A recent rather grey morning was enlivened by the group of about a dozen, mostly juvenile, Greater Flamingos that I came across here in Tavira. For once they were close to the roadside and I was able to stop and take a few photographs. Three of the birds were colour-ringed and I have now received confirmation that one of them was ringed in Sardinia. Details of the other two are still awaited but the ring numbers/colours indicate that both are Spanish-ringed birds, one from the Marismas del Odiel and the other from Fuente de Piedra.
The Sardinian bird was one of 501 Flamingo chicks ringed on 1st August 2009 at Saline di Macchiareddu, near Cagliari, a site where an estimated 6,000 young were hatched last year.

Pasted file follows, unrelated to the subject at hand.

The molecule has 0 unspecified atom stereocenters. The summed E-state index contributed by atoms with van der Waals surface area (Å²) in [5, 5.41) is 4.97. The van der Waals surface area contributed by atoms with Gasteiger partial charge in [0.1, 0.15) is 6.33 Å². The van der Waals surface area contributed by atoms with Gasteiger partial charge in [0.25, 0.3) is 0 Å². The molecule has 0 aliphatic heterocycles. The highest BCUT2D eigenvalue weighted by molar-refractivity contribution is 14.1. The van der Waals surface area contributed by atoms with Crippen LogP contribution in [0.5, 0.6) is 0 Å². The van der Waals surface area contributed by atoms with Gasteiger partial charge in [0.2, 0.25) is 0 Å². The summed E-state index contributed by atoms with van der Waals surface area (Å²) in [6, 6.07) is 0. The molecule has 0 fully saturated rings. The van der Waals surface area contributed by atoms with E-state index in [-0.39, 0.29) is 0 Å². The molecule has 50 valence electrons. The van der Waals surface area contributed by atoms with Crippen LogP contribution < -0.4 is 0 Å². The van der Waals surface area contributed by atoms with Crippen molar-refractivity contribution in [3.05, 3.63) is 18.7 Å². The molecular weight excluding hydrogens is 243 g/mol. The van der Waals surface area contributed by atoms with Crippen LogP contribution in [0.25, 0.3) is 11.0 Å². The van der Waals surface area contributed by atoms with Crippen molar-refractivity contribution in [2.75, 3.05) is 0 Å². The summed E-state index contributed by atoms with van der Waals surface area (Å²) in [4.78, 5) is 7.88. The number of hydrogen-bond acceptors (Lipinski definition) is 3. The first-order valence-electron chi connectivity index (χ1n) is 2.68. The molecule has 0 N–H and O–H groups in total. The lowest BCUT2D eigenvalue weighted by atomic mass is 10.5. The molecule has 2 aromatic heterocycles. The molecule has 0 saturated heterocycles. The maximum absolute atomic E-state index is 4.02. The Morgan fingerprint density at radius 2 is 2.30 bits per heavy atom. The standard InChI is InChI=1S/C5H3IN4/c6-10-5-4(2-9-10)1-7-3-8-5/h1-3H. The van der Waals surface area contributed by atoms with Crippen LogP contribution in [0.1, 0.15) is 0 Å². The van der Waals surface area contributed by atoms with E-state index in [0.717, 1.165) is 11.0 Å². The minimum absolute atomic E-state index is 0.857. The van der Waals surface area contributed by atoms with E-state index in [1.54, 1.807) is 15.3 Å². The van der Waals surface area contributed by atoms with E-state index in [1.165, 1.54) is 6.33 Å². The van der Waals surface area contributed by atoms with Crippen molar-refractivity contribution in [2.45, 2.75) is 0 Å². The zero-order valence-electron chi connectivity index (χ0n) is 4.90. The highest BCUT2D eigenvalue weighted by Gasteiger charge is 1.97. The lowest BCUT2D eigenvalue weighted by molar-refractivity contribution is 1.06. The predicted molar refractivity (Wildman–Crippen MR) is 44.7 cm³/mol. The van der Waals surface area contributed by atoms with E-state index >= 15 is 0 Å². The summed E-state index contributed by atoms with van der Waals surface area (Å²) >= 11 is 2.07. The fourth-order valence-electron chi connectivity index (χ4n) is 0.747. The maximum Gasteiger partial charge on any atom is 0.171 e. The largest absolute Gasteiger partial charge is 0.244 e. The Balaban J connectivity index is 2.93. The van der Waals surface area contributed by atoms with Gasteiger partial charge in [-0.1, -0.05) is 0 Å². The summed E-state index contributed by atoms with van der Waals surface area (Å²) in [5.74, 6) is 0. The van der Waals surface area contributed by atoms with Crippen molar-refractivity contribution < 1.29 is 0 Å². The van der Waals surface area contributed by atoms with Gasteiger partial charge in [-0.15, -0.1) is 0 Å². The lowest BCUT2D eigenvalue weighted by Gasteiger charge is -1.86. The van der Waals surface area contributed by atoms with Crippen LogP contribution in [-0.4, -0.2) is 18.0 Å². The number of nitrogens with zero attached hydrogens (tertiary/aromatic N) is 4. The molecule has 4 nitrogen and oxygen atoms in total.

It is well-known that Greater Flamingos do not necessarily return to breed in the colony where they were reared. Birds ringed in the Camargue (France), in Fuente de Piedra (Spain) and in Sardinia (Italy) have all been found breeding in other colonies around the Mediterranean and similarly birds ringed in Iran have been recovered throughout the Mediterranean, East Africa, and Asia.
A small group of birds like these in Tavira containing individuals from at least three different breeding colonies suggests that rather than staying together in family groups in the winter like, for instance, Common Cranes, Greater Flamingos quickly make new friends. So maybe that’s why some of them don’t return to their colony of hatching.